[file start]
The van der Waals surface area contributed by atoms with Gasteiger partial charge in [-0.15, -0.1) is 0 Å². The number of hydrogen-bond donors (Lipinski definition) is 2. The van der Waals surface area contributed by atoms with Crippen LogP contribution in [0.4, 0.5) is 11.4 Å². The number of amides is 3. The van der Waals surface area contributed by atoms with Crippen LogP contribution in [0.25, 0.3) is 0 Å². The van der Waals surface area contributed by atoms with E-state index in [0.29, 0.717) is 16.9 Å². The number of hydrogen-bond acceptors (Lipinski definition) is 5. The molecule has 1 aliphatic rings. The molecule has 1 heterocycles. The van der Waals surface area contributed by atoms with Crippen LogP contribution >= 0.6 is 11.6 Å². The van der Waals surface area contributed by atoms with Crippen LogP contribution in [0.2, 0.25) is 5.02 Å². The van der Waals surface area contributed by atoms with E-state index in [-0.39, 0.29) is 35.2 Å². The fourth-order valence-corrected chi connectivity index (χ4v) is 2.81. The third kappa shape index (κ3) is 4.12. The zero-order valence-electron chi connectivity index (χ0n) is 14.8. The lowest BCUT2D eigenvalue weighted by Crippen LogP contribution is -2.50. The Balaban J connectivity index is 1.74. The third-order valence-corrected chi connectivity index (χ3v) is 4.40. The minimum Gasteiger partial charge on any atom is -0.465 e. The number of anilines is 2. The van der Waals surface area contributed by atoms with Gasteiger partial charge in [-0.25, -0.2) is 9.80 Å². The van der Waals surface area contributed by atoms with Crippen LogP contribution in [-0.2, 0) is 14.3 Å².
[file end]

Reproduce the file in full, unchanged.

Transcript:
The van der Waals surface area contributed by atoms with Gasteiger partial charge in [-0.15, -0.1) is 0 Å². The number of hydrogen-bond donors (Lipinski definition) is 2. The van der Waals surface area contributed by atoms with Crippen LogP contribution in [0.4, 0.5) is 11.4 Å². The number of amides is 3. The van der Waals surface area contributed by atoms with Crippen LogP contribution in [0.25, 0.3) is 0 Å². The van der Waals surface area contributed by atoms with E-state index in [0.29, 0.717) is 16.9 Å². The number of hydrogen-bond acceptors (Lipinski definition) is 5. The molecule has 1 aliphatic rings. The molecule has 1 heterocycles. The van der Waals surface area contributed by atoms with Crippen LogP contribution >= 0.6 is 11.6 Å². The van der Waals surface area contributed by atoms with Crippen LogP contribution in [0.2, 0.25) is 5.02 Å². The van der Waals surface area contributed by atoms with E-state index in [-0.39, 0.29) is 35.2 Å². The fourth-order valence-corrected chi connectivity index (χ4v) is 2.81. The third kappa shape index (κ3) is 4.12. The zero-order valence-electron chi connectivity index (χ0n) is 14.8. The lowest BCUT2D eigenvalue weighted by Crippen LogP contribution is -2.50. The Balaban J connectivity index is 1.74. The third-order valence-corrected chi connectivity index (χ3v) is 4.40. The minimum Gasteiger partial charge on any atom is -0.465 e. The number of anilines is 2. The van der Waals surface area contributed by atoms with Gasteiger partial charge in [-0.25, -0.2) is 9.80 Å². The van der Waals surface area contributed by atoms with Crippen LogP contribution in [-0.2, 0) is 14.3 Å².